In some situations, outflow may be determined entirely by regulation and there is no clear stage/discharge relationship. In this case, water depths (ZC) or outflows must be specified by the user in the input time series file according to the procedure described below for reservoirs.
Parameters for computing inflow and outflow seepage into each cell are specified in Rows 35-43 of the Parameters sheet.
Seepage rates are computed from a head differential (cell water depth - user-specified control depth) and a user-specified seepage coefficient (cm per day per cm of head). The latter reflects geometric factors and soil transmissivity.
The control depth for inflow seepage would depend on the seepage source (e.g., adjacent water body or canal). The control depth for outflow seepage would be set based upon groundwater or adjacent seepage collection canals.
Seepage coefficient values calibrated to STA cells typically range from 0.008 to 0.1 cm/day/cm. Because a large portion of the net seepage is typically through perimeter levees and because of groundwater mounding effects, the seepage coefficient is expected to decrease with increasing area and/or decreasing length/width ratio.
User-specified fractions of the outflow seepage are routed to one or more of the following streams shown in the mass balance schematic:
Recycling seepage to another treatment cell requires an iterative solution of the water & mass balance. The 'Number of Iterations' (Cell D9 of the Parameters sheet) should be set to 0. The simulation will be run repeatedly until the results converge to a stable solution. Convergence may not occur if seepage rates are very high relative to the inflow water loads.
Inflow seepage has a user-specified concentration. An initial estimate of the outflow seepage concentration is based upon the spatial average of water seeping out of the cell. This is constrained to a user-specified maximum seepage concentration for each cell, applied to each stirred tank in the cell. If the cell water-column concentration exceeds the maximum value, there is a net uptake of phosphorus as the seepage moves through the soil towards the control point. That uptake is represented by the 'Seepage Loss' term of the cell mass balance. This algorithm does not allow the soil to function as a net source of phosphorus.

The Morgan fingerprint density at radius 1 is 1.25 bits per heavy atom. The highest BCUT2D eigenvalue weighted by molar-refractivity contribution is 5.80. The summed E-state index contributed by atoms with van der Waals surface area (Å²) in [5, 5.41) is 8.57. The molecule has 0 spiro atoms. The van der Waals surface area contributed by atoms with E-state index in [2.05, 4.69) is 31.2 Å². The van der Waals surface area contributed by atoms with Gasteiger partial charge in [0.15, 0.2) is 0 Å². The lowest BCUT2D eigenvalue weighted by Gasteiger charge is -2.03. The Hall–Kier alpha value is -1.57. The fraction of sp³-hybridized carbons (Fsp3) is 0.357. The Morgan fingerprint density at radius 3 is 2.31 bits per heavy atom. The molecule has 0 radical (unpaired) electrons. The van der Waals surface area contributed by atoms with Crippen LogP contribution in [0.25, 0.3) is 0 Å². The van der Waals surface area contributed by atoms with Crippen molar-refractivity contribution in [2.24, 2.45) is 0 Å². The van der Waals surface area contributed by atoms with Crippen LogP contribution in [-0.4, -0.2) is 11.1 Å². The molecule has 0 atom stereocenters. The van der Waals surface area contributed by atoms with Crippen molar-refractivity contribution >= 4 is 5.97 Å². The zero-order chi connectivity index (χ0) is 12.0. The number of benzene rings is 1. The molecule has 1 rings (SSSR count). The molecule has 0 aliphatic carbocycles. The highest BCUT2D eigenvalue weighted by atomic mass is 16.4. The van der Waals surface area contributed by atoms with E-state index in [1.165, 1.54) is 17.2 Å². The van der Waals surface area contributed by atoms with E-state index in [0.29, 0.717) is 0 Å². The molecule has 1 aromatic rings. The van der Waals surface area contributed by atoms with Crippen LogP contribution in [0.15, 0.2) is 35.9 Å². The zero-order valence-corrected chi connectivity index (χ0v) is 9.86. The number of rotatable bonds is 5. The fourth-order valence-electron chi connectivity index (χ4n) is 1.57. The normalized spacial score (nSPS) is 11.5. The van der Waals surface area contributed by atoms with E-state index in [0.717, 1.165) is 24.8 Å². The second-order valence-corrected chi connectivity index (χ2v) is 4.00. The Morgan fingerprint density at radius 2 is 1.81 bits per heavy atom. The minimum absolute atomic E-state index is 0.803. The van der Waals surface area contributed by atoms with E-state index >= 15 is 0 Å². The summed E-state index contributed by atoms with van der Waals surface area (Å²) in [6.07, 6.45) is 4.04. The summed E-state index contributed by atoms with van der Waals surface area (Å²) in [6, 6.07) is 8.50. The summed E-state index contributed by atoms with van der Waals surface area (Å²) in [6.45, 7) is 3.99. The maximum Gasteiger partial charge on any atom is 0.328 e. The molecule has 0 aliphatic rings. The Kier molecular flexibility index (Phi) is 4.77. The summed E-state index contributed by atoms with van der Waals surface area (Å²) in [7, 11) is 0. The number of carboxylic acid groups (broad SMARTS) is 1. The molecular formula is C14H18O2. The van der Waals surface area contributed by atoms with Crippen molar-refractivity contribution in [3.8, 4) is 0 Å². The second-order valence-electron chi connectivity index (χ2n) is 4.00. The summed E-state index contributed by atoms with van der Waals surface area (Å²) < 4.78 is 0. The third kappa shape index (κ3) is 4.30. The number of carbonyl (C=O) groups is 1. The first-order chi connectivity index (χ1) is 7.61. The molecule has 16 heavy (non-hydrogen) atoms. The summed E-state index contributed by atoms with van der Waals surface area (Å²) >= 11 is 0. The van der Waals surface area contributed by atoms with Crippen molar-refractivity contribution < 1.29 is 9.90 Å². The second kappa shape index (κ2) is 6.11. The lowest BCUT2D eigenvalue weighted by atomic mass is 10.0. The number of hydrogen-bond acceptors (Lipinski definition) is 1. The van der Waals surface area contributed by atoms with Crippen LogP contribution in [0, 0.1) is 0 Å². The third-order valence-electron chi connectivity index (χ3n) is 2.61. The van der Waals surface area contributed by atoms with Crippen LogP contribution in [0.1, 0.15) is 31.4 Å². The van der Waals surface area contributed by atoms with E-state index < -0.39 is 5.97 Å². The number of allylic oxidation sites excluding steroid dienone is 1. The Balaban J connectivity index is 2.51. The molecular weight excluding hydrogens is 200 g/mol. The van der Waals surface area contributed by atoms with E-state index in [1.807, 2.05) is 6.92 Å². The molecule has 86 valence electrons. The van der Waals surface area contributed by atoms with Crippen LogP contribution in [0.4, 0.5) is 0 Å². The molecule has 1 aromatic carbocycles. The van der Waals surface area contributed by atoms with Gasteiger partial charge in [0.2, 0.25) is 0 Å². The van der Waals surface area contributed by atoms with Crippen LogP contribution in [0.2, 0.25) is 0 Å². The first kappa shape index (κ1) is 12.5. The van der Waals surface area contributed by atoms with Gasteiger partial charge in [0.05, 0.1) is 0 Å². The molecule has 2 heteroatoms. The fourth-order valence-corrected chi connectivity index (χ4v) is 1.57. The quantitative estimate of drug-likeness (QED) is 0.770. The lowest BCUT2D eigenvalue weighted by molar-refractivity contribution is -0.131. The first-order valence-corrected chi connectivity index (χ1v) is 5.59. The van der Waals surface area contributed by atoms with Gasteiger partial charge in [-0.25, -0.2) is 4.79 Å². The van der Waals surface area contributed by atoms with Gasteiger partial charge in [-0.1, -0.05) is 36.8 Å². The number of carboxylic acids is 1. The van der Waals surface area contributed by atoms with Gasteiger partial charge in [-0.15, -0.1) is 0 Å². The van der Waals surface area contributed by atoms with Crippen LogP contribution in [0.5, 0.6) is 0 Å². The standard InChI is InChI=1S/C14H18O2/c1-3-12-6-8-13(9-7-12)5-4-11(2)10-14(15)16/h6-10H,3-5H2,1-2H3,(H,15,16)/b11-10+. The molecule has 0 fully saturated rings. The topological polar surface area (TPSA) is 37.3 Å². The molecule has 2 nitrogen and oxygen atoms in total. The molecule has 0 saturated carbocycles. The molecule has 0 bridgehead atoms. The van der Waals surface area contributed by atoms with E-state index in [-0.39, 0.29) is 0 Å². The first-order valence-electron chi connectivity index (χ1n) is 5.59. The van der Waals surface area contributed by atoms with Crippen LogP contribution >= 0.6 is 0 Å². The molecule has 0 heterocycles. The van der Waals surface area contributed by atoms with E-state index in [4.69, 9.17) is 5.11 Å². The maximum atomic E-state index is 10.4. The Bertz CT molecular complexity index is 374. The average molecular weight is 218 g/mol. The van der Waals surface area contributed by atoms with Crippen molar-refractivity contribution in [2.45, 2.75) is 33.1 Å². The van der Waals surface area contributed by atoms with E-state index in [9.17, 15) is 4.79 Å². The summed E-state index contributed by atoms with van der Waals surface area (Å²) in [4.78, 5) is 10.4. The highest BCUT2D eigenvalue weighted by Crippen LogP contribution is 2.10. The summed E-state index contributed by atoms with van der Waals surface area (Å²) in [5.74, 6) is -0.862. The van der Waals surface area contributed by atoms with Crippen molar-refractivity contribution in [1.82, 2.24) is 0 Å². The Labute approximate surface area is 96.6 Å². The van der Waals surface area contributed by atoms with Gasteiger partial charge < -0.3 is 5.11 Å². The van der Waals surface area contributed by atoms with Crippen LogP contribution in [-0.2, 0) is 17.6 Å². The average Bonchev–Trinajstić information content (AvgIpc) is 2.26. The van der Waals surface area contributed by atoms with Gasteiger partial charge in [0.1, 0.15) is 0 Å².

Phosphorus concentrations in STA seepage collection canals typically range from 20 to 30 ppb. This provides a nominal estimate for the maximum seepage concentration. Actual values may vary depending on soil type, ambient water column levels, seepage rates, groundwater flow distance, porosity, etc..
Dry-out poses special problems for mass-balance models. These problems are conveniently solved by not allowing cells to completely dry out. A minimum water depth (1 cm) is maintained in all simulation. If the water budget drives the water level below that depth, then outflow seepage, et, and user-specified releases are reduced (in that order) sufficiently to maintain the minimum depth. Sensitivity analyses suggest that overall mass balances for typical treatment areas and reservoirs are insensitive to the minimum specified water depth, primarily because outlet weirs or control depths are typically much higher.
Very high phosphorus concentrations will typically build up as the minimum depth is approached (as often observed in soil porewater). These will generally not appear in the flow-weighted-mean outflow concentration time series because outlet control and/or weir elevations are typically much higher. Outflow concentration spikes may appear after dry-out when water levels first exceed the outlet control or weir depth. Spikes can typically be reduced by increasing the control depth. Spikes occurring at shallow depths may have a small effect on the overall P removal because the associated flows are small.
To fully document the concentration dynamics, cell output series sheets contain both flow-weighted outflow concentrations and geometric mean concentrations in the discharge zone (last stirred tank, independent of whether discharge is occurring). Output of the daily geometric mean concentrations is constrained to a minimum water level of 10 cm (typically minimum depth at which water samples are collected). This time series is potentially useful for natural marsh simulations but has no bearing on reservoir or STA performance for phosphorus removal, which depend only on flow-weighted-mean outflow concentrations.